A young transport planner working for Devon County Council has won a prestigious prize for her work looking at road casualties linked to areas of deprivation in a rural environment.
Lucy Martin won the 2018 Voorhees-Large Prize, presented by the trustees of the Brian Large Bursary Fund, for her Southampton University Masters dissertation, ‘Geo-Demographic Profiling of Road Casualty Risk across Devon’.
Lucy, an assistant transport planning officer at Devon County Council, was presented with the £1,000 prize at the 2019 Transport Practitioners’ Meeting’s Awards Dinner in Oxford on 10 July.
After graduating from the University of Exeter in 2016, Lucy began her career in the road safety team at Devon County Council, working on a variety of projects concerned with collision data analysis – and became interested in how socio-economic datasets held by the council’s public health department could become ‘exciting and enlightening tools’ in the road safety arena.
To further her professional development and technical understanding, Lucy decided to study for a Transport Masters at the University of Southampton, graduating with distinction.
Lucy Martin said: ‘The consequences of international targets to reduce killed and seriously injured road casualties by 50% by 2020 filter down to impact local governments, many of whom place behavioural change central to safety strategies.
“In my dissertation I investigated correlations between deprivation and road casualties in the rural county of Devon, and recommended behavioural interventions tailored to groups in society joined by both geographic and socio-economic character.”
Lucy found that while each aspect of the English Indices of Multiple Deprivation – which measure relative deprivation in small areas across the country – can be linked to international road casualty studies, much UK road safety research focuses on child pedestrians – and specifically on urban areas.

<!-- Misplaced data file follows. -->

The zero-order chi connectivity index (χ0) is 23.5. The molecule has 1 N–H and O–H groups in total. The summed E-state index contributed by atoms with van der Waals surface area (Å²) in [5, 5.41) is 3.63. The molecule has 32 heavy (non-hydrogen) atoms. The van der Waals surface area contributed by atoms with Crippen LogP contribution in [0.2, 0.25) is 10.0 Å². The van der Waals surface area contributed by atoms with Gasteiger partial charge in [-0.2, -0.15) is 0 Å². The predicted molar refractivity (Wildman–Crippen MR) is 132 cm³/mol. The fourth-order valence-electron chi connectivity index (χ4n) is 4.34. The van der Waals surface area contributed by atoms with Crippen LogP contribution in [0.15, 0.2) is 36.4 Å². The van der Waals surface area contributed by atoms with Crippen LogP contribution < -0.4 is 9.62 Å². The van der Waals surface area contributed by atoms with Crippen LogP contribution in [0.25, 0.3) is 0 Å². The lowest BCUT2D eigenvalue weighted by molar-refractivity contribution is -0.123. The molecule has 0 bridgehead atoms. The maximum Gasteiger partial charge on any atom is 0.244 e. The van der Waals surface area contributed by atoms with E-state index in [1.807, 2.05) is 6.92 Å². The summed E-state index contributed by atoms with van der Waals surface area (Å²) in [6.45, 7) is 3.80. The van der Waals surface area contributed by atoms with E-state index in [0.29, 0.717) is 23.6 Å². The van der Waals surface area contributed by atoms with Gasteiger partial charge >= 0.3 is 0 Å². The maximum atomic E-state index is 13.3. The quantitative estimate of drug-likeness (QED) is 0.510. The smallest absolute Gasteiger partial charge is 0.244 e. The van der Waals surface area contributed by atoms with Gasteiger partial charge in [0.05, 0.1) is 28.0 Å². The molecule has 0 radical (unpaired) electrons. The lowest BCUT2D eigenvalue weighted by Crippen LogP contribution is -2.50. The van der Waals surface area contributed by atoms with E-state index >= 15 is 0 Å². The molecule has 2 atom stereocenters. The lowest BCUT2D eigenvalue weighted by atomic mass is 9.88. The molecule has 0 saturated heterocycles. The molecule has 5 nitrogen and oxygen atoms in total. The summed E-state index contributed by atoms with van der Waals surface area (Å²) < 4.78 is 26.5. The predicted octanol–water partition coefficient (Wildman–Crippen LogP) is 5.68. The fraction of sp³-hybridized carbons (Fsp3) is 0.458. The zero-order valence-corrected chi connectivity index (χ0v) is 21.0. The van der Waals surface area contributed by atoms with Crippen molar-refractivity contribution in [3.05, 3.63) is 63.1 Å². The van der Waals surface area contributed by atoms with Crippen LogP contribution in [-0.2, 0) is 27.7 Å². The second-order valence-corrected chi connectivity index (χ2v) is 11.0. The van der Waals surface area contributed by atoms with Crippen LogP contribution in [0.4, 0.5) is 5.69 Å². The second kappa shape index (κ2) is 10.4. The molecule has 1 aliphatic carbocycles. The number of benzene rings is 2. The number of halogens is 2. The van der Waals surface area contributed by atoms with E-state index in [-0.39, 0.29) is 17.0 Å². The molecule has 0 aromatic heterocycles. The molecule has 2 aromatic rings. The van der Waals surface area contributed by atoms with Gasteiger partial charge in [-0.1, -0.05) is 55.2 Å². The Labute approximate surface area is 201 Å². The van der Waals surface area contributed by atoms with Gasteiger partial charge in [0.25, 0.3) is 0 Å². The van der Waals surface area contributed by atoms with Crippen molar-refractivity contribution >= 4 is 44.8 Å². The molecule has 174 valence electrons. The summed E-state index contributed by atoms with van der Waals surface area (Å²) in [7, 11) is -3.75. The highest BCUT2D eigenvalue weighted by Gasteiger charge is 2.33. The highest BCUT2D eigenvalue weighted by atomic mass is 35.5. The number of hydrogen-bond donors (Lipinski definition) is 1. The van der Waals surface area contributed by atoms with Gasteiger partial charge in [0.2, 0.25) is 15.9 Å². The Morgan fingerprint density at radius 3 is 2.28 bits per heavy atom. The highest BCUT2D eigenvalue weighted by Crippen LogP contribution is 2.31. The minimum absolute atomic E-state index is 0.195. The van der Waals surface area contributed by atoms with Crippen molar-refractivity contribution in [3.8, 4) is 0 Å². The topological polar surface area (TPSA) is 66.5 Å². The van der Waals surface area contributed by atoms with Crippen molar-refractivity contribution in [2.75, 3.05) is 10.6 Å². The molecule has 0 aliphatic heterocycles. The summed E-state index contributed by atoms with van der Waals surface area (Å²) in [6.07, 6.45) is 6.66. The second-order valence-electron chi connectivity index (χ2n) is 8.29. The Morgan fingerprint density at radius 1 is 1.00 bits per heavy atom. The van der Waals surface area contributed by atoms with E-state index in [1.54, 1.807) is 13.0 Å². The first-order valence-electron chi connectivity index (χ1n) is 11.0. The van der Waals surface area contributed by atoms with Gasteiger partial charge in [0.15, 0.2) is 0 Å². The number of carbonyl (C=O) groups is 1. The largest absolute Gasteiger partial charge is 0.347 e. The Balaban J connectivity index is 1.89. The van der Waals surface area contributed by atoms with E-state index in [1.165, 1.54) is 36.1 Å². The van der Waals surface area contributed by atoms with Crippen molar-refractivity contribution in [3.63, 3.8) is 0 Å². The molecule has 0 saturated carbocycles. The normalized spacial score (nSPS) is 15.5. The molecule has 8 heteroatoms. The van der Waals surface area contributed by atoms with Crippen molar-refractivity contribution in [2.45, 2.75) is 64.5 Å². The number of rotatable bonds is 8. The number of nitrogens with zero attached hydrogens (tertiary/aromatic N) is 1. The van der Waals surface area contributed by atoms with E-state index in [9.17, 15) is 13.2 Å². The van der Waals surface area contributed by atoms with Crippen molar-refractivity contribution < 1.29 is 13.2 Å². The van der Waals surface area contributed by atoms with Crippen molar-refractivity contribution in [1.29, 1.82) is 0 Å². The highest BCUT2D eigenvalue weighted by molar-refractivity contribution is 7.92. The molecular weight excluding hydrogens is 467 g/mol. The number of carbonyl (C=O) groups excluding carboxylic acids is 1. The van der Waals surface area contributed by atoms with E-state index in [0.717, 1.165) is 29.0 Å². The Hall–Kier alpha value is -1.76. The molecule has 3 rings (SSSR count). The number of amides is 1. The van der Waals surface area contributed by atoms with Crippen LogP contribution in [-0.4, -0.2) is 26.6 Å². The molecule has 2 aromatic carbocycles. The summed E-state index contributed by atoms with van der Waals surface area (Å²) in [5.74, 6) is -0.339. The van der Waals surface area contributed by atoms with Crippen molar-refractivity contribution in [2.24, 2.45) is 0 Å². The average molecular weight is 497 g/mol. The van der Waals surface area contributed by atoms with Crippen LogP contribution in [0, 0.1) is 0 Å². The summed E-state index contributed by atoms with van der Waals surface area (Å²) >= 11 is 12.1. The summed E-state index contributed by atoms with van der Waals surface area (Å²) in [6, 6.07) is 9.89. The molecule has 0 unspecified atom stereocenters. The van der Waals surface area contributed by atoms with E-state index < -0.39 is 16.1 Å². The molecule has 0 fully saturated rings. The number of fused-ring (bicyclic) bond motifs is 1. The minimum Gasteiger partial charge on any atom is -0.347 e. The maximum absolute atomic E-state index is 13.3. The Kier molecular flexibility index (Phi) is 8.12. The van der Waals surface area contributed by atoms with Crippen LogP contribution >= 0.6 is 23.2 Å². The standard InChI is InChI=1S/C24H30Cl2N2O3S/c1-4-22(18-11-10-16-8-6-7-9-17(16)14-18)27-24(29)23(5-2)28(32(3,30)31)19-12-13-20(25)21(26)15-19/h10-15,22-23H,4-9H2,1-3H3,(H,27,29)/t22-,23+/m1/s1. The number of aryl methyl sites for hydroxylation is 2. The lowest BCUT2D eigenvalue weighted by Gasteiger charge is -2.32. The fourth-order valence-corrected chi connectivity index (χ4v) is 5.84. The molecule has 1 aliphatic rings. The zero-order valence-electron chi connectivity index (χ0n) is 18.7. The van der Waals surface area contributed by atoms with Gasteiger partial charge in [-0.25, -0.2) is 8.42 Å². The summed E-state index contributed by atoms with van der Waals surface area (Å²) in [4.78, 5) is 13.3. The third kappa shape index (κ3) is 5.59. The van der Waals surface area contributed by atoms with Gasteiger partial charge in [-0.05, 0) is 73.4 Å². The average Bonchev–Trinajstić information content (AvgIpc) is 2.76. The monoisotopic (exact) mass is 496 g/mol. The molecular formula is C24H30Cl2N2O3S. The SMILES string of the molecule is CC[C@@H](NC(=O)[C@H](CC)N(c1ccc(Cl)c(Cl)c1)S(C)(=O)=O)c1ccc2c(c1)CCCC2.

This finding identified a need to investigate the rural context where, as Public Health England asserts, deprivation manifests differently.
Lucy Martin said: “In my research I linked Experian’s MOSAIC Public Sector (a geo-demographic database) with the Indices of Multiple Deprivation and Devon County Council’s collision data.
“Statistical analysis combined with the wealth of information profiled within MOSAIC Public Sector led to the recommendation of adapted road safety interventions for high risk groups.”
Lucy’s finding largely align with previous studies, and demonstrate how ‘significant negative correlations between deprivation and road casualty risk perpetuate in Devon’.
However, the use of MOSAIC’s more sophisticated analysis also highlighted nuanced pockets of ‘privileged’ casualties, otherwise obscured in the general deprivation trend.
Speaking about winning the 2018 Voorhees-Large Prize, Lucy said: ‘I would like to thank my supervisors at the University of Southampton and colleagues at Devon County Council for their advice and encouragement throughout my Masters studies.
“It is an honour to receive this award, and as road safety and transport planning become increasingly viewed in a public health context I hope to see the many exciting opportunities data sharing presents come to fruition.”